Battle for the Soul review: How Biden beat Trump – and exposed democratic divisions | Books


On Saturday, November 7, the networks finally called the election of Joe Biden. Barack Obama’s vice president won with more than 7 million votes but his electoral college margin was too close for comfort. Democrats lost seats in the House and did not take control of the Senate until January, when Biden took office. America is divided, but Democrats’ own cracks are also exposed.

Jackson, FDR and JFK’s party is now a coalition of elites and coastal minorities on the lower tier, harassed by politically self-defeating demands for police dismantling and ever greater vigilance. As Biden admitted to Edward-Isaac Dovere, when he won the White House on the third attempt, the former Delaware senator was the “dog that caught the bus.” Now what?

Dovere’s debut book is insightful and detailed, filled with close quotes and lacerating observations, a must read for editors and political junkies. He captures Biden’s rise after 2016 and the strife within his party.

Donald Trump weighs on the story but is not the central point. The pride of the place goes to Biden and Obama. They are very interesting.

Obama is described as skeptical of Biden’s chances and doubtful of his ability to energize a crowd. In his eyes, Biden could strut around, wear Ray-Bans… then “trip”. He didn’t hypnotize.

Americans liked their presidents to have a little boast, Obama thought.

Likewise, Biden knew he wasn’t Obama, saying, “I’ve never seen a man who speaks better to a thousand people than to one.”

Still, Biden understood he could relate to the daily level. At 30, he buried a woman and a girl. Decades later, he lost his eldest son to cancer and watched the other get stuck in a hell of a landscape filled with alcohol, pills and powder.

If Biden was bubbling with ambition, at least he did a reasonable job of avoiding self-delusion. Battle for the Soul portrays Eric Holder, Obama’s friend and former attorney general, as overly optimistic about the powers of the 44th president. And that’s being nice.

Holder actually believed that Obama’s victory in 2008 would usher in the Age of Aquarius. “Everyone thought his election would lead to a post-racial society,” Holder said, adding that “somehow the normal rules wouldn’t apply” and “anything negative Would disappear.

The only thing missing from this painting was a cotton candy unicorn.

Biden saw his own candidacy more prosaically. He could be “what stopped the Obama backlash,” a small but important feat. In numbers, Biden improved Hillary Clinton’s margins among white voters – with and without college degrees.

Over time, the GOP traded the upward arc for resentment as the central message and ceded the votes of Americans with four-year degrees. The flip side: Battle for the Soul records Biden bemoaning the disconnect between his group and their old lunch bucket base. The descendants of Ellis Island had forgotten their ancestors. The New Deal was no longer a memory.

On this point, Biden criticizes Democrats for emphasizing the plight of the poor to the detriment of the middle echelons of society.

“How many times have you heard us, even in parts of our administration, talk about the middle class?” he asks Dovere.

A graduate of the University of Delaware and Syracuse Law School, Biden criticized the left for embracing the abstract and Medicare for All on what people really need.

“Some of the party members have gotten a little elitist,” Biden conceded. The faculty lounge had replaced the political clubhouse. When it came to defunding the police, Biden refused to buy what the progressives were selling. In his campaign autobiography, Promise Me Dad, he prided himself on “his close relationship with the police and the civil rights community”.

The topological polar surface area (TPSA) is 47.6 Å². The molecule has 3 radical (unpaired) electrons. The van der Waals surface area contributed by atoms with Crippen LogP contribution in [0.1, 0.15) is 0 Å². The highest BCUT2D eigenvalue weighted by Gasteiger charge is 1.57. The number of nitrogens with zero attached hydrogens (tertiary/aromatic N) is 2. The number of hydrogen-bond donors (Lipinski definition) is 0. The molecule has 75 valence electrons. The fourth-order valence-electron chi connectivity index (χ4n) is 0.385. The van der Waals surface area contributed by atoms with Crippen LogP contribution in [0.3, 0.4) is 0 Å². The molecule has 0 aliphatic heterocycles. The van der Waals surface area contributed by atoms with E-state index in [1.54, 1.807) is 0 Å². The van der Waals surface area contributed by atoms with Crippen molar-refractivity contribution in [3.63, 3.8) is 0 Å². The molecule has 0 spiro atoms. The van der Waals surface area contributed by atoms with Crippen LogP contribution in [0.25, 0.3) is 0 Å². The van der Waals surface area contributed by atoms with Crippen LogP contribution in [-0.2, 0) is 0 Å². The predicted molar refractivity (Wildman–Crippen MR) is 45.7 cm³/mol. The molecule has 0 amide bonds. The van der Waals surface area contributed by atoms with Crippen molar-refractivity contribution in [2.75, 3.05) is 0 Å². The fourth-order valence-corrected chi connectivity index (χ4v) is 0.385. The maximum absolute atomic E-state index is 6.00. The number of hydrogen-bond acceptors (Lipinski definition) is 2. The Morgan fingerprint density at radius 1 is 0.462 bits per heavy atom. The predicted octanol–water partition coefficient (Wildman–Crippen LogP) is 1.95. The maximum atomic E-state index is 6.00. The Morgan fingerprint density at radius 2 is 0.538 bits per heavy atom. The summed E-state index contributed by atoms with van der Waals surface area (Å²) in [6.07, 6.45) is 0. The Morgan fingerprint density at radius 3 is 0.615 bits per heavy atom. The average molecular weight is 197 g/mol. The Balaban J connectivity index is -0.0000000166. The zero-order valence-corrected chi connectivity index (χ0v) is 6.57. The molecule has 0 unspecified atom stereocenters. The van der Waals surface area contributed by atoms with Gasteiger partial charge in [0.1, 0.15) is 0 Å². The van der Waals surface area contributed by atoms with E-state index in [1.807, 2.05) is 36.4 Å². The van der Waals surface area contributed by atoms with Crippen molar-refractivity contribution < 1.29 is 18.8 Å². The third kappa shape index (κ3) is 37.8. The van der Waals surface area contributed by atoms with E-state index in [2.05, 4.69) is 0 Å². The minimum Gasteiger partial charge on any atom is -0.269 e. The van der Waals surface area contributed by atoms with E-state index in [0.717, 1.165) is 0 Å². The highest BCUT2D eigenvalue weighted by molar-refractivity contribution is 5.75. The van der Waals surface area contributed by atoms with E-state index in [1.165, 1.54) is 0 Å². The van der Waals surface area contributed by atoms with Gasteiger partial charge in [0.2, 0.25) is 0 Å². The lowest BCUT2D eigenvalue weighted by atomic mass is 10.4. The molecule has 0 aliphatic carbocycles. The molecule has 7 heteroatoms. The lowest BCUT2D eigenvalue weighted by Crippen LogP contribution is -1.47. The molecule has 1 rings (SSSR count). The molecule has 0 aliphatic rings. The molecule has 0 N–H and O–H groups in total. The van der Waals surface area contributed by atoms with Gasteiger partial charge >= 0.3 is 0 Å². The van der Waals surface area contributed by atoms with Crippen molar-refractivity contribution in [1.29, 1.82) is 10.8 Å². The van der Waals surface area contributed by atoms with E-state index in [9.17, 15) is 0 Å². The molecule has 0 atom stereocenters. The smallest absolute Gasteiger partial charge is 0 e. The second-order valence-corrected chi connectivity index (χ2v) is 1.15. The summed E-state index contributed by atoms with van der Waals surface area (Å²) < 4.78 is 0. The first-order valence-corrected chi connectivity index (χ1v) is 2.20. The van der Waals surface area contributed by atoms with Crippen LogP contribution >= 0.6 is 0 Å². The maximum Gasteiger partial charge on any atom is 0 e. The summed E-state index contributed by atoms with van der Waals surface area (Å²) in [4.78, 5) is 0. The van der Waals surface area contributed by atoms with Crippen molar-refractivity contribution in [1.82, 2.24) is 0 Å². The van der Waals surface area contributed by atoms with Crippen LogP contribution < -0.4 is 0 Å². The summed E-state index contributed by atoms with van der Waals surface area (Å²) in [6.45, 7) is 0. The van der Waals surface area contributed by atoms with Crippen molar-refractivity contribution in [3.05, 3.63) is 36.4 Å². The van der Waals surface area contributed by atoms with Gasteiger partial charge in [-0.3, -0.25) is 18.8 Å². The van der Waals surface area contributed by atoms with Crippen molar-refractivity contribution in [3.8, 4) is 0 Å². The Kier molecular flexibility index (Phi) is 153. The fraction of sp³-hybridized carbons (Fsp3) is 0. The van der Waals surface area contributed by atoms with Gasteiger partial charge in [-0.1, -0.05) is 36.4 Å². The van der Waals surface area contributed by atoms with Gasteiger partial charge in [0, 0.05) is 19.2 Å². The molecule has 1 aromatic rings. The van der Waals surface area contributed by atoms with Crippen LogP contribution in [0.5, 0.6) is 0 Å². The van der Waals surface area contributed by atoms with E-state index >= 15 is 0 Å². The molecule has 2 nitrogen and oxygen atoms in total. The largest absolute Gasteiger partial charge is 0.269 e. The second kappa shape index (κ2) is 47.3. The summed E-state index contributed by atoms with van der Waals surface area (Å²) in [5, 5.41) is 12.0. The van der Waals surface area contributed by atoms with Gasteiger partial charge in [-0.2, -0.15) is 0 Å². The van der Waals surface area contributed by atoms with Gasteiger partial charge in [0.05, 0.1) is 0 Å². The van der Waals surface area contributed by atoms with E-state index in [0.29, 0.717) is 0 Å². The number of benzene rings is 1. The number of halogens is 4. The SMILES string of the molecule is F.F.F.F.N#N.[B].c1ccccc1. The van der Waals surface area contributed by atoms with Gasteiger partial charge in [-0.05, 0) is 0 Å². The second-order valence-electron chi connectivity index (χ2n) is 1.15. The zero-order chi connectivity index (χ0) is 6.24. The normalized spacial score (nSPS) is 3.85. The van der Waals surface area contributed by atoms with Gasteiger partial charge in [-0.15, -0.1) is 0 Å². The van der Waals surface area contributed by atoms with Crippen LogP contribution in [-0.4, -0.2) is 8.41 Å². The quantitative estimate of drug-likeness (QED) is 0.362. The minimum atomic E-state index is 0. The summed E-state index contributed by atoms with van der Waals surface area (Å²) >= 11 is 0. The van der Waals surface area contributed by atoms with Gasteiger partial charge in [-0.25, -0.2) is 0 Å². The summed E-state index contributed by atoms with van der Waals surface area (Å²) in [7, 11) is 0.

Whether Biden can bridge these two ruling groups may determine the outcome of the midterms and his chances of re-election. In the summer of 2020, amid protests against police brutality and racism, Biden feared Trump’s public order message would resonate. In the end, it almost happened.

The murder is in place. American cities are shooting galleries again. The murder of George Floyd by a police officer continues to reverberate. Unfortunately, the gulf between police and law enforcement is widening. The urban landscape is fading.

Dovere aims some of his sharpest slings at Jared Kushner. In 2016, after a post-election tour of the West Wing, Trump’s son-in-law took note of the scenery and told his guides, “Oh Mr. Trump is going to love this… This will remind him of one of his clubs. golf. . “

In the author’s words, Kushner was a “wunderkind wannabe” whose greatest achievement was “over-exploiting himself in the most expensive real estate transaction in New York history.”

Ted Cruz also receives his share of contempt. Dovere calls the Texas senator a “self-proclaimed great moralizer who brought intellectual urgency to his labored impression of Elmer Gantry.” Unlike Kushner, Cruz collects funds on these turns of phrase. There is nothing like saying, “I am persecuted, I am not 1”.

It remains to be seen how much Biden accomplishes. The pandemic seems to have subsided, if it has not been defeated. The economy is growing, albeit unevenly. The additional legislation that will be adopted is unknown; July 4th is almost here and there is no infrastructure bill.

If politics tells us anything, it’s that culture matters and crime matters. How Biden and the Democrats cope with these challenges is an open question. If Nancy Pelosi loses the speaker’s hammer, Biden will be forced to fight both the Republicans and the Squad, the influential group of progressive women in the House. For any mortal, this would be a daunting task.

Battle for the Soul provides plenty of caveats and plenty to think about.


About Mary Moser

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